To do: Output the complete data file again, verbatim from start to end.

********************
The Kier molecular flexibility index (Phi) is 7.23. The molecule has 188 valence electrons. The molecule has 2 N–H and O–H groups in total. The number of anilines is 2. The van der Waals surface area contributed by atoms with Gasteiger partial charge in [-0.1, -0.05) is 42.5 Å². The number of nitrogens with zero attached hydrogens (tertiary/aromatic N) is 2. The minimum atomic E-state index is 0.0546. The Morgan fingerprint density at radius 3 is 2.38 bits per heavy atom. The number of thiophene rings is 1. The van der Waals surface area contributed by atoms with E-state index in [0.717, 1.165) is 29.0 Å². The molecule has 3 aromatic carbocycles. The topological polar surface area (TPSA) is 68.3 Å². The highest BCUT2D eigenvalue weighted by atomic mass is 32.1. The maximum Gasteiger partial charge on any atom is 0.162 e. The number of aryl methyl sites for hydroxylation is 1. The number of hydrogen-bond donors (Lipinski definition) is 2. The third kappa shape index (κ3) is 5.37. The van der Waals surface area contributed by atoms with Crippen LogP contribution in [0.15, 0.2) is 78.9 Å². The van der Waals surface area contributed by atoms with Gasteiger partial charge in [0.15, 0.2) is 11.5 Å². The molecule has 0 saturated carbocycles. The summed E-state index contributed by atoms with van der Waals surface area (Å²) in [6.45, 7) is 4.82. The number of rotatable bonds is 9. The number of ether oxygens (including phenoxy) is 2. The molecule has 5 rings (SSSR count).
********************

The Kier molecular flexibility index (Phi) is 7.23. The molecule has 188 valence electrons. The molecule has 2 N–H and O–H groups in total. The number of anilines is 2. The van der Waals surface area contributed by atoms with Gasteiger partial charge in [-0.1, -0.05) is 42.5 Å². The number of nitrogens with zero attached hydrogens (tertiary/aromatic N) is 2. The minimum atomic E-state index is 0.0546. The Morgan fingerprint density at radius 3 is 2.38 bits per heavy atom. The number of thiophene rings is 1. The van der Waals surface area contributed by atoms with E-state index in [0.717, 1.165) is 29.0 Å². The molecule has 3 aromatic carbocycles. The topological polar surface area (TPSA) is 68.3 Å². The highest BCUT2D eigenvalue weighted by atomic mass is 32.1. The maximum Gasteiger partial charge on any atom is 0.162 e. The number of aryl methyl sites for hydroxylation is 1. The number of hydrogen-bond donors (Lipinski definition) is 2. The third kappa shape index (κ3) is 5.37. The van der Waals surface area contributed by atoms with Crippen LogP contribution in [0.15, 0.2) is 78.9 Å². The van der Waals surface area contributed by atoms with Gasteiger partial charge in [0.15, 0.2) is 11.5 Å². The molecule has 0 saturated carbocycles. The summed E-state index contributed by atoms with van der Waals surface area (Å²) in [6.45, 7) is 4.82. The number of rotatable bonds is 9. The number of ether oxygens (including phenoxy) is 2. The molecule has 5 rings (SSSR count).